United Airlines to charge passengers for 2nd checked bag
The airline announced that it will charge $25 to check a second piece of luggage for domestic travel.
United Airlines announced Monday that it would begin charging domestic passengers $25 per one-way trip for checking a second bag, a service that has until now been complimentary on major US carriers.
The charge applies only to nonrefundable economy tickets purchased by those who lack "elite" status in the airline's frequent flyer program. In a press release announcing what it called its "simplified checked bag policy," United said that the new fee is "part of its continuing effort to offer customers choice, flexibility, and low fares":
"This change enables us to continue offering customers competitive fares, and it fits with our overall strategy to tailor our products and services around what our customers value most and are willing to pay for, as we have with our popular Economy Plus seating," said John Tague, executive vice president and chief revenue officer. "Our customer research shows that only about one in four customers check a second bag, and with this new policy, customers who check extra bags may continue to do so for a service fee, which enables us to offer competitive fares to everyone."
United estimates that this change will generate more than $100 million annually for the company in cost savings and new revenue.
United's new policy applies to tickets purchased on or after Feb. 4, 2008, for travel on or after May 5, 2008, within the United States, Canada, and some US territories. The airline's website includes an FAQ explaining the policy in detail.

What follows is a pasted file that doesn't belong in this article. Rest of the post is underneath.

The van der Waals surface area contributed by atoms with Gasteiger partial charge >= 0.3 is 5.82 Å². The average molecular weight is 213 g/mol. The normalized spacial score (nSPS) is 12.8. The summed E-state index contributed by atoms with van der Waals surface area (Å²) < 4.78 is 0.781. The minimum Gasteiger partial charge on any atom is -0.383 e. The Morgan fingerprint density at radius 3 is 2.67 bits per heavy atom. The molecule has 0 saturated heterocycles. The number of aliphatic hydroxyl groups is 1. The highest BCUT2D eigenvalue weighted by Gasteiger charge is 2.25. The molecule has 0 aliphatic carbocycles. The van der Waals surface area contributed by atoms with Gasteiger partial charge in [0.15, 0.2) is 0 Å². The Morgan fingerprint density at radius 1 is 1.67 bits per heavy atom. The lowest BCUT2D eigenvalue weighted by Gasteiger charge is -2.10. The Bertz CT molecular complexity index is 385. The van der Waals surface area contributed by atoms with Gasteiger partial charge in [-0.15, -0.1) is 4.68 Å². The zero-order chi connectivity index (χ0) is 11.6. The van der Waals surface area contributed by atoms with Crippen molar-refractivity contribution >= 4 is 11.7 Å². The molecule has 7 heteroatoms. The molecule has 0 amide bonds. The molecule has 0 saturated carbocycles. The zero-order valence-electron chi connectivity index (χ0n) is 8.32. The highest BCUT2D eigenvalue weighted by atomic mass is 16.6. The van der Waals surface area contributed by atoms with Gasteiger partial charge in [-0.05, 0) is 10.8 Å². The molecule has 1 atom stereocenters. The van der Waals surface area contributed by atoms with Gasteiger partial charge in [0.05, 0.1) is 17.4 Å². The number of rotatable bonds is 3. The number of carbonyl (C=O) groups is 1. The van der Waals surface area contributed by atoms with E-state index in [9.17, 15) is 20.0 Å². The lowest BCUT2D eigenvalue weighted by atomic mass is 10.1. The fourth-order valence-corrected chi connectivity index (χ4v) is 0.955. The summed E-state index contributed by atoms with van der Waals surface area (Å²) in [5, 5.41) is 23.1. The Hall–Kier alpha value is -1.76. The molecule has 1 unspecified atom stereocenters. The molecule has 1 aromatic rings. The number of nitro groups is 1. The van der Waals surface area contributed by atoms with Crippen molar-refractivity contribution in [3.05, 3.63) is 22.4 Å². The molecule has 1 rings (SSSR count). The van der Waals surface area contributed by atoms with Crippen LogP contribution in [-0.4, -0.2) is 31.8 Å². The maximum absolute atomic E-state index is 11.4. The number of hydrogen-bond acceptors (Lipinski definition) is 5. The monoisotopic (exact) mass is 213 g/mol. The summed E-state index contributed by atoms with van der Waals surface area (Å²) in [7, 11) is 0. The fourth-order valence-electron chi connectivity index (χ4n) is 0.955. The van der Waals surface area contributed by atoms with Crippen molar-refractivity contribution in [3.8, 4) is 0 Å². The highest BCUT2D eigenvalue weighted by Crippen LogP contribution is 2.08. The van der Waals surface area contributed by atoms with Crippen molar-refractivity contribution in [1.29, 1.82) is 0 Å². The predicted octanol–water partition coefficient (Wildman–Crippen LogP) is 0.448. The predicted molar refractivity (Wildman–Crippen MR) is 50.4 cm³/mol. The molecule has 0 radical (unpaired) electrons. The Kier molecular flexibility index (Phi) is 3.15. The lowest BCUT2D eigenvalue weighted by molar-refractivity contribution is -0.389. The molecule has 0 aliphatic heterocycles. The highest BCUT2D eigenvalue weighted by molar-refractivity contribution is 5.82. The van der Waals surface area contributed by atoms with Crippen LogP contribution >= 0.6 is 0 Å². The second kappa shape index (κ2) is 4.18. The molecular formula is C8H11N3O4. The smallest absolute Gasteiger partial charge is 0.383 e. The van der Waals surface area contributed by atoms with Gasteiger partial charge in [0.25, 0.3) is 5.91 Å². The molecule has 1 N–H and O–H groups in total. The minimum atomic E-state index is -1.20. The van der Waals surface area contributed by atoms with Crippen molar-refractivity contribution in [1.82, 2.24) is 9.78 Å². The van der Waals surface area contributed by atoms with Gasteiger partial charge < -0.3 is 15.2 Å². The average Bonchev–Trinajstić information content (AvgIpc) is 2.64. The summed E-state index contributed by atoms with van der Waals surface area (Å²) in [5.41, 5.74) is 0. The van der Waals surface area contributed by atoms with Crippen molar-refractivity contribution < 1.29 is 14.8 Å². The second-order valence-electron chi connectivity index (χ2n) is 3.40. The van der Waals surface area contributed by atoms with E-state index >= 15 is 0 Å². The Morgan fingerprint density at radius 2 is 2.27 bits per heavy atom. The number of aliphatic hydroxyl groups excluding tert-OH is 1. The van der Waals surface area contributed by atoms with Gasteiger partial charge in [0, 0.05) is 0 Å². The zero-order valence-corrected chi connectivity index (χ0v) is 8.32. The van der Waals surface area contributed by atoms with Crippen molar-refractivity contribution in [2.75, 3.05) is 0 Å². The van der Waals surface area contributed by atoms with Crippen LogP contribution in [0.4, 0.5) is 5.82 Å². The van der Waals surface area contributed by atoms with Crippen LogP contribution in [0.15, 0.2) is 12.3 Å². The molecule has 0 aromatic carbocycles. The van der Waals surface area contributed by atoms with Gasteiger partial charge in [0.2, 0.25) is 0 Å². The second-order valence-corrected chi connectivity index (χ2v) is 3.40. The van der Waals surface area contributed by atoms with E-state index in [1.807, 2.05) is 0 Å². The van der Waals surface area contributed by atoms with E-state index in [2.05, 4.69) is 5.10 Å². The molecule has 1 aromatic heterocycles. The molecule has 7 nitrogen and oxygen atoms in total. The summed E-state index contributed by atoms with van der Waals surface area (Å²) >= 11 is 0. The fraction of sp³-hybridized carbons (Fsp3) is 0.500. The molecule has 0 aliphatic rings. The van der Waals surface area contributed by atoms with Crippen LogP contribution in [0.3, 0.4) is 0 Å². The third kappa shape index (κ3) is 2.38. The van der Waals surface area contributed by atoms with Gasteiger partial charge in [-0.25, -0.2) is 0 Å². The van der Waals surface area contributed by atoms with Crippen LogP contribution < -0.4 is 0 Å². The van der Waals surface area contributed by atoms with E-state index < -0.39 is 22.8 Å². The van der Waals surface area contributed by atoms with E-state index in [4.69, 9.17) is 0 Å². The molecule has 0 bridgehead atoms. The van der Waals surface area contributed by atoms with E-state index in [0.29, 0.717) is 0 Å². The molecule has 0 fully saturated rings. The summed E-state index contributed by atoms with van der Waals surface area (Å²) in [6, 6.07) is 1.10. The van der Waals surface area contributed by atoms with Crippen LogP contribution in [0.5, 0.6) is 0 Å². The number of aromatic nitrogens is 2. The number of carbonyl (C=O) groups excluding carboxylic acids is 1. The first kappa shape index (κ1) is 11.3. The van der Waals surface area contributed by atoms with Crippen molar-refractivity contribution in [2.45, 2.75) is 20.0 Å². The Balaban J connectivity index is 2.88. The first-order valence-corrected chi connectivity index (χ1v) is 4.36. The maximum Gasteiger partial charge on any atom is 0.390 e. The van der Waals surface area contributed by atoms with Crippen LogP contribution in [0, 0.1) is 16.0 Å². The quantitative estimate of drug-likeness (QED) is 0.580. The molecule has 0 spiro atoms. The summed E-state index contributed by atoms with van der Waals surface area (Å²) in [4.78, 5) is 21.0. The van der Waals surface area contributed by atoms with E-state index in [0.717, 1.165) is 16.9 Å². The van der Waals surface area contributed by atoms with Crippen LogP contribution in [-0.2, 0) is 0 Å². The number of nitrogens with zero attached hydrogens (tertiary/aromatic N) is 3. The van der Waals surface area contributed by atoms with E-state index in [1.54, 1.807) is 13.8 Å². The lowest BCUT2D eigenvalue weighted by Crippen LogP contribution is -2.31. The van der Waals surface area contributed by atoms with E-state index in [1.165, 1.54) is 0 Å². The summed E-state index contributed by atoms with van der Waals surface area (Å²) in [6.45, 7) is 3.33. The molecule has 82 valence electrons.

"Rather than having everyone offset the cost of extra bags, we are passing the fee to the people who check the extra bag," she said. "That way we keep the fares low for everyone."
Tony Bergman, a Brea resident who was picking up his mother-in-law at Orange County's John Wayne Airport on Monday, said he would have to pay $150 in fees to check two bags each for himself, his wife and his 4-year-old daughter. . .
"People are getting tired of being nickeled and dimed," Bergman said as his mother-in-law, Maureen Notz, who was visiting from Bentonville, Ark., became increasingly upset.
"It's ridiculous," Notz said as she waited to claim her two pieces of luggage from a United flight that connected through Denver. "It's like the airline is saying, 'Let's get the middle-class people.' I hope nobody else does what United is doing."
United's move comes amid a growing trend in airlines toward à la carte pricing, in which the ticket price is 'unbundled' from other services provided by the carrier, such as onboard snacks and meals, pillows, blankets, in-flight entertainment, and reservations by telephone. Given that these services were formerly complimentary, in most cases these new pricing schemes have amounted to a price hike for travelers.